The Suspicions of Mr Whicher, starring Paddy Considine and based on the best-selling true crime book by Kate Summerscale, has just been screened on ITV. I enjoyed the book enormously - it read like a novel, and the light cast on the evolution of the detective in fiction was at the heart of its appeal.
I wasn't sure whether the TV version would live up to my expectations, but on the whole it was perfectly watchable, if a bit slow in places. Considine wore a pained, long-suffering expression for most of the time, but gave a decent performance as a decent man and a fine detective. However, the literary impact of the real life story was predictably sacrificed because of the needs of the television medium.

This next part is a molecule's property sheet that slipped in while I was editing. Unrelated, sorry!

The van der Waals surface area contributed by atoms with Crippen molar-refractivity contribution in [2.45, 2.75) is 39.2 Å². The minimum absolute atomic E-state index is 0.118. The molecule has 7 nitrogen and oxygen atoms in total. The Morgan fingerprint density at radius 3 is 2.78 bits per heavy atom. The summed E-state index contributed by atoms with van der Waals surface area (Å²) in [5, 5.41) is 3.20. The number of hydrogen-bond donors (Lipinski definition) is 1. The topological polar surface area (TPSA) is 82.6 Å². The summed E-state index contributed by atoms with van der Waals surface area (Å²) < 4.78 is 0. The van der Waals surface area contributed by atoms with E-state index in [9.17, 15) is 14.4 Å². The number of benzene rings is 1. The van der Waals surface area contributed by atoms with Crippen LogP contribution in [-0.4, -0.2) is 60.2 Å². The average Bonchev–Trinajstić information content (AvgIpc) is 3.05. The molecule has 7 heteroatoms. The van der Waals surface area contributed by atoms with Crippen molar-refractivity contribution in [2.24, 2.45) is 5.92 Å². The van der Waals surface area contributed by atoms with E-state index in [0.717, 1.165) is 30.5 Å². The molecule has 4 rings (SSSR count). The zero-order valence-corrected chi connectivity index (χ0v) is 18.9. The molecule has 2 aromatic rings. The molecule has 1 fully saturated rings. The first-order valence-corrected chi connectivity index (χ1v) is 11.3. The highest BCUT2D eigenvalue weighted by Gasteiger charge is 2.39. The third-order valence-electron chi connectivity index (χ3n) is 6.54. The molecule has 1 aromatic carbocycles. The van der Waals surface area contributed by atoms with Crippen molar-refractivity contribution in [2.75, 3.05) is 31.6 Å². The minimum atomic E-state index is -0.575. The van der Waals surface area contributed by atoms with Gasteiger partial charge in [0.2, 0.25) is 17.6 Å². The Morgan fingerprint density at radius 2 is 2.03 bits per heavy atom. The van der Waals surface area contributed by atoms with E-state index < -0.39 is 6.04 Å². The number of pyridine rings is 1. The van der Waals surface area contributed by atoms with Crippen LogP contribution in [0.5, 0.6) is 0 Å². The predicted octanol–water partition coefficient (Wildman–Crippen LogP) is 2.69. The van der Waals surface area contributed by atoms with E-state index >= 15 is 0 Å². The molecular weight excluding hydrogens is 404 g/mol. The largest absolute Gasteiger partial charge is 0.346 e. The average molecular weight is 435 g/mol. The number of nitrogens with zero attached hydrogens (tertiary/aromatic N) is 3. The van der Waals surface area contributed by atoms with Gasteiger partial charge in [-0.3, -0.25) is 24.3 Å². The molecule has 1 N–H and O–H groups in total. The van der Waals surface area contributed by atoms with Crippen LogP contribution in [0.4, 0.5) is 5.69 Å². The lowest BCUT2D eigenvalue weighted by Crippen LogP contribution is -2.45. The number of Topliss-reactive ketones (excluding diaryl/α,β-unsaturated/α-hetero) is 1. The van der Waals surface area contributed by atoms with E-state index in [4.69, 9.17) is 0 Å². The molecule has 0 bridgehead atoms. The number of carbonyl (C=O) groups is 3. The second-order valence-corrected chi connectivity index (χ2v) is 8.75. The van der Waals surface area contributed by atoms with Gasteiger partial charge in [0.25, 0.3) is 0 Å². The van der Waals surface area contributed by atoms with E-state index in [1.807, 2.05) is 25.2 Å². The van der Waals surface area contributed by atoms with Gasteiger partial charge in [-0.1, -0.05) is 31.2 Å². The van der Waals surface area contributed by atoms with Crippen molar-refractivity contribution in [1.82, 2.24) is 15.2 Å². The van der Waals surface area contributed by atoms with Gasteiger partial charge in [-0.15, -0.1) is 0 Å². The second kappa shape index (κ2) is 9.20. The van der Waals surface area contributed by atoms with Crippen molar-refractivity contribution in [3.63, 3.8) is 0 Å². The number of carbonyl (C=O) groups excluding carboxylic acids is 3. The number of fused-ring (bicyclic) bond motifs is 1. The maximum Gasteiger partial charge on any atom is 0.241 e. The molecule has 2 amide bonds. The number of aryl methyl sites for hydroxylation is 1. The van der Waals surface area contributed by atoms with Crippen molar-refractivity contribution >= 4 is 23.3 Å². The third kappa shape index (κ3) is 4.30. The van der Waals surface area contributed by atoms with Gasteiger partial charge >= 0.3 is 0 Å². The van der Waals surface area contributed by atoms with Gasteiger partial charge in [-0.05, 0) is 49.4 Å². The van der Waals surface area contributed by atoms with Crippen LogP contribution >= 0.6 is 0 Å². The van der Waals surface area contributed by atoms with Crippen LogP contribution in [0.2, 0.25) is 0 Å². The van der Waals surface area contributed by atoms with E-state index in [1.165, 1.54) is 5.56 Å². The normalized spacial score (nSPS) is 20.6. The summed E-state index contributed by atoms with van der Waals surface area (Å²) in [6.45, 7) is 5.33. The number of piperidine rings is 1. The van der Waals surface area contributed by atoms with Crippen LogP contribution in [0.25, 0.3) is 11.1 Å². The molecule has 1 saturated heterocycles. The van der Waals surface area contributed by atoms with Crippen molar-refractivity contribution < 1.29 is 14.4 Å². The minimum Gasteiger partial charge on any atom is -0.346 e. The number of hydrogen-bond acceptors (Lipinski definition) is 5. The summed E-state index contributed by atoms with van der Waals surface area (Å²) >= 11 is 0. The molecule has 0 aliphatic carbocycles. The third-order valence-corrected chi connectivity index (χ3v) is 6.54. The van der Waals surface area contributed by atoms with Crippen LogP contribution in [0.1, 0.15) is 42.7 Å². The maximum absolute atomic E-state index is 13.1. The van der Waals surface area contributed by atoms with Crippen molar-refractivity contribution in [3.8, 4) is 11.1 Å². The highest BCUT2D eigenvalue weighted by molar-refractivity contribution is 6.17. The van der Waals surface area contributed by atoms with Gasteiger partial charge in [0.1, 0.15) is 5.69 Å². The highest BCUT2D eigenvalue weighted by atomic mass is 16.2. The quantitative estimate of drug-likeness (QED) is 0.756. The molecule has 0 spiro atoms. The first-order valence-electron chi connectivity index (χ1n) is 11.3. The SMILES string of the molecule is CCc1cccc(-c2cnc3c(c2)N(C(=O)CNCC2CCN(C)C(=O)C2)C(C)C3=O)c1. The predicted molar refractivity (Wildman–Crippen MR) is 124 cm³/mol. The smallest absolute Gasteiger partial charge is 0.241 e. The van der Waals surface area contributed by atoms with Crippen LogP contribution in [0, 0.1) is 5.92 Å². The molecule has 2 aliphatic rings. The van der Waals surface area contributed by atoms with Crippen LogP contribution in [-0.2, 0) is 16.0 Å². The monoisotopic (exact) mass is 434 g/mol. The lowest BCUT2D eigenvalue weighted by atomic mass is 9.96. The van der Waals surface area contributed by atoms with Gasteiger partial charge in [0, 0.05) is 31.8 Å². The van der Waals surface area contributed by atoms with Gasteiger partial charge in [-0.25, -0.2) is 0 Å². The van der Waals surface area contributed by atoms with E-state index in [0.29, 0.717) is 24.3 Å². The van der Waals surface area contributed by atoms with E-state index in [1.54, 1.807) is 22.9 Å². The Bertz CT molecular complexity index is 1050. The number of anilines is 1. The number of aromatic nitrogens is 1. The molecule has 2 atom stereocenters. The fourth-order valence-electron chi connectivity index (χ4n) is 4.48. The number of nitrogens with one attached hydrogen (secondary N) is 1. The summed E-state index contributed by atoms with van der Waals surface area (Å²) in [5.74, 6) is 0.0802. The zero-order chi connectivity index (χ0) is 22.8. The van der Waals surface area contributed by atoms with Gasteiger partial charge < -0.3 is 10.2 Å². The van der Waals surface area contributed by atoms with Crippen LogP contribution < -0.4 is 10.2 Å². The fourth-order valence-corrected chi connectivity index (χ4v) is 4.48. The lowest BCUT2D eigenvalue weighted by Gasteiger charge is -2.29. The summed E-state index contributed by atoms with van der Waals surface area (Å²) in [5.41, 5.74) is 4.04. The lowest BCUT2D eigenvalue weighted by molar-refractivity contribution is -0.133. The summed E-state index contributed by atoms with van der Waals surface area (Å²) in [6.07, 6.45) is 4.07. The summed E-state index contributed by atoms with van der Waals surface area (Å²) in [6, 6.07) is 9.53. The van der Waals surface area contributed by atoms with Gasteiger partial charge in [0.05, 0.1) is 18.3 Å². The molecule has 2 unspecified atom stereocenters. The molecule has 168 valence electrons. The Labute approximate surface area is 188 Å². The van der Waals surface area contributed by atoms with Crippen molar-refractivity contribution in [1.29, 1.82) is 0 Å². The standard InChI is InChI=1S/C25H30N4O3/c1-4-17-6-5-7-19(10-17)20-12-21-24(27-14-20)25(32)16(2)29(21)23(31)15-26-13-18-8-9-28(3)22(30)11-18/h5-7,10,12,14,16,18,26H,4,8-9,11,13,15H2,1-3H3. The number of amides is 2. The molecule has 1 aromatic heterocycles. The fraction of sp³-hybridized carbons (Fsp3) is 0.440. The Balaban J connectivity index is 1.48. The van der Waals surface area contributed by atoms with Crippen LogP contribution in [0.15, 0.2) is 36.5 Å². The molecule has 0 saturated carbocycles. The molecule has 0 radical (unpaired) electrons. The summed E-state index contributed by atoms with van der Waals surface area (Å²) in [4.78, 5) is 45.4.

The Road House mystery is fascinating - Agatha Christie referred to it in her fiction, and Dorothy L. Sayers also had her theories about it. One of the intriguing points is that Constance Kent, following her belated confession to murder and eventual release from custody, lived to be 100 years old.
John Rhode, Sayers' friend, wrote up the case in a little-known Detection Club book called The Anatomy of Murder, and I think it's fair to say that the influence of true crime on Golden Age detective fiction, as well as on Victorian such as Wilkie Collins, was enormous, although it's not a point that Summerscale really emphasised.